I asked Andy about the impact of COVID-19 on his business. He told me that, as life ground to a halt earlier this year, “like many brands, we needed to quickly reassess the role we played in people’s lives.”
“Our products are designed to help people move through a variety of different environments. Public transits, like air travel, are a part of that, but we are finding that our products are still really useful in helping people move about their everyday lives. Even now, when life is more confined than ever, we have been able to offer products that organize a workspace, which is likely a dining table or similar, at the moment, or help people with smaller, local spheres of movement,” he observed.
“On the product side, with global travel at a standstill, we pulled our travel marketing campaign and instead decided to release our new travel bags quietly,” he said.
Bellroy had also been working on a collaboration with Jeff Staple and the Miller Design Lab, which they had to pivot from a planned 250 in-person event to an at-home-only digitally accessible experience.
Andy observed a shift in demand among Bellroy’s product mix.
“We began seeing our bag and wallet demand start to slow, with most people staying at home and no longer commuting, and cash payments becoming less accepted around the globe,” he noted.
“In the opposite direction, the increased usage of digital tools for virtual calls, social interactions, online purchasing and remote working meant that our Tech and Work Accessory categories began to spike,” he added.
Managing supply chain and distribution channels
Andy also noted the impact on Bellroy’s supply chain and distribution channels.
He told me that, with factory closures happening across Asia, and store closures throughout the world, he and his team had to keep a close eye on the movement of the virus in order to manage both ends of supply and demand.
“We didn’t know when people would begin to shop in stores again, so we worked to support our brick and mortar retail partners with online transitions, as well as ramp up our digital marketing and tech product category while things stabilized.”
Assessing the new normal for Bellroy’s workplace
Andy described how Bellroy is adjusting to the new normal of workplace restrictions and social distancing.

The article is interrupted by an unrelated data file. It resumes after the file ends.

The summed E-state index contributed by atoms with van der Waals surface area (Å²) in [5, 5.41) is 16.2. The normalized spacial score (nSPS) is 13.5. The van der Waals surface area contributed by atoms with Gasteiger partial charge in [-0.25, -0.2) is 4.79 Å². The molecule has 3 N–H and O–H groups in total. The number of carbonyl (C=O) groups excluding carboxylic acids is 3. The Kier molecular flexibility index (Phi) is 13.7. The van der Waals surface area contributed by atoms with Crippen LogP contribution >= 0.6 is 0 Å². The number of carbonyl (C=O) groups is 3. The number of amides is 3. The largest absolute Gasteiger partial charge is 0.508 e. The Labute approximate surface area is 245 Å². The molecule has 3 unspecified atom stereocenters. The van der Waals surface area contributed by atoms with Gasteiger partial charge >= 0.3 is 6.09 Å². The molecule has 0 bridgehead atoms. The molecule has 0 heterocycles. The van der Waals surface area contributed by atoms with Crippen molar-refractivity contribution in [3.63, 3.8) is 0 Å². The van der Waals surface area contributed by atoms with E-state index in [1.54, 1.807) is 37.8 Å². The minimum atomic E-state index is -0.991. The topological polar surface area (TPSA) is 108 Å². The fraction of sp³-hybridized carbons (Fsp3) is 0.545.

He told me that everyone is adjusting to this new landscape where restrictions, new rules and different modes of interacting are likely to pervade our daily lives for some time.
“Culturally, we Australians are used to traveling outside of our country so being home-bound has challenged us to appreciate our own backyard more,” he said.
Bellroy is now running some experiments, in some cases by necessity, that they’ve thought about in the past, like testing what it would be like if we didn’t have an office and instead all worked from home.
“Generally, you learn things from experiments, even when they’re not a screaming success,” said Andy.
He noted that meetings actually run pretty well on Google Hangouts, but “we’re missing the serendipity of the conversation at the coffee machine or in the walkway.”
He added that, “we’ve really come to realize how important these moments of interaction are. It lubricates the creative and decision making processes. So we’re all working harder to connect through the week because connection isn’t happening as naturally anymore.”
These are some of the brands that Bellroy’s founder admires most.
Andy told me that so much of Bellroy’s own progress has come through learning from others.
“The brands we most admire tend to change paradigms, operate with long-term horizons, and unite business and brand with discipline and spark. That’s no easy combination!” he said.
He pointed first to Patagonia, who not only makes consistently great gear, but “has done more than almost any other brand to pioneer sustainability in the apparel space. They’re unapologetically focused, yet share their learning and innovations broadly to help lift others up.”
Andy said he’s also a huge fan of Outlier. “Not only were Abe and Tyler one of the first in what might be labelled the active everyday clothing space, they have also continued to innovate in materials, cuts and community communications without ever slowing,” he added.
“There are so many others, including Burton snowboards, Hestra gloves, David Kind Eyewear, Mystery Ranch packs, Arc’teryx outerwear… I could be here all day.” (For more on David Kind, check out Modern Fellows’ guide to alternatives to Warby Parker that will let you try-on glasses at home.)
What’s next for Bellroy? Organizing society’s new essentials.
Bellroy is about to launch their smallest-ever bag silhouette, the City Pouch (pictured above). It’s a cross-body bag that builds on the design principles of their Sling bag.
It’s a bag that unpacks your pockets, and organizes your essentials. It organizes new essentials like masks and hand sanitizer, and separates them from high-touch accessories like phone, wallet, and keys.
“It’s a bag for the world we live in now, and will teach the wearer to simplify what they carry,” said Andy.
For more, you can listen to Andy discuss bringing value to customers, how the company has changed it’s model during COVID-19, and the importance of categorizing remote work vs. in-person work on the Business of Hype podcast.
Photo credits: All photos courtesy of Bellroy.
About JakeJake is passionate about exploring entrepreneurs' global journeys. He founded Modern Fellows in 2012 to get to know the entrepreneurs behind the innovative brands helping men dress sharp in the digital age. Jake has written about entrepreneurship, international business and/or fashion for outlets including Business Week, Forbes, Inc., Details Style Syndicate and Primer Magazine, and has provided analysis on international business for BBC Radio, NBC News, CNN and Time Magazine.